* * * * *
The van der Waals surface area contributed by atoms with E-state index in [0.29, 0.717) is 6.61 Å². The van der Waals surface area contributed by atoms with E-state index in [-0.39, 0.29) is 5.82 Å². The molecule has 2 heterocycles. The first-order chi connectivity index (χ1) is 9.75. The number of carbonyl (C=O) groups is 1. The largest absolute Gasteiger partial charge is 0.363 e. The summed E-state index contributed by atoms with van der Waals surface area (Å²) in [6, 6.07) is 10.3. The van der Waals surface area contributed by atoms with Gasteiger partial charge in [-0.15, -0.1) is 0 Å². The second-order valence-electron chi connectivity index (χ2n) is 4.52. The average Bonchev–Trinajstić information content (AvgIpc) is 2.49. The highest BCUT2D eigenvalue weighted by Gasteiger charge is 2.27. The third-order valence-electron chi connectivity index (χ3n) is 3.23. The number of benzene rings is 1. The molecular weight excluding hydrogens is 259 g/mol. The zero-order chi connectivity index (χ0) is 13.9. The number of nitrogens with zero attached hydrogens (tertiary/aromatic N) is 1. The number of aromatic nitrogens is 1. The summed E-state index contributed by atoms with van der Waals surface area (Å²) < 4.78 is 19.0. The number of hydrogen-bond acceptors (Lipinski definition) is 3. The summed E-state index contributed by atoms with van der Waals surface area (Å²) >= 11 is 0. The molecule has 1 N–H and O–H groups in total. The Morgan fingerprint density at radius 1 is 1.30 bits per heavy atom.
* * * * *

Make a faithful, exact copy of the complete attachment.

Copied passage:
The van der Waals surface area contributed by atoms with E-state index in [0.29, 0.717) is 6.61 Å². The van der Waals surface area contributed by atoms with E-state index in [-0.39, 0.29) is 5.82 Å². The molecule has 2 heterocycles. The first-order chi connectivity index (χ1) is 9.75. The number of carbonyl (C=O) groups is 1. The largest absolute Gasteiger partial charge is 0.363 e. The summed E-state index contributed by atoms with van der Waals surface area (Å²) in [6, 6.07) is 10.3. The van der Waals surface area contributed by atoms with Gasteiger partial charge in [-0.15, -0.1) is 0 Å². The second-order valence-electron chi connectivity index (χ2n) is 4.52. The average Bonchev–Trinajstić information content (AvgIpc) is 2.49. The highest BCUT2D eigenvalue weighted by Gasteiger charge is 2.27. The third-order valence-electron chi connectivity index (χ3n) is 3.23. The number of benzene rings is 1. The molecular weight excluding hydrogens is 259 g/mol. The zero-order chi connectivity index (χ0) is 13.9. The number of nitrogens with zero attached hydrogens (tertiary/aromatic N) is 1. The number of aromatic nitrogens is 1. The summed E-state index contributed by atoms with van der Waals surface area (Å²) < 4.78 is 19.0. The number of hydrogen-bond acceptors (Lipinski definition) is 3. The summed E-state index contributed by atoms with van der Waals surface area (Å²) >= 11 is 0. The molecule has 1 N–H and O–H groups in total. The Morgan fingerprint density at radius 1 is 1.30 bits per heavy atom.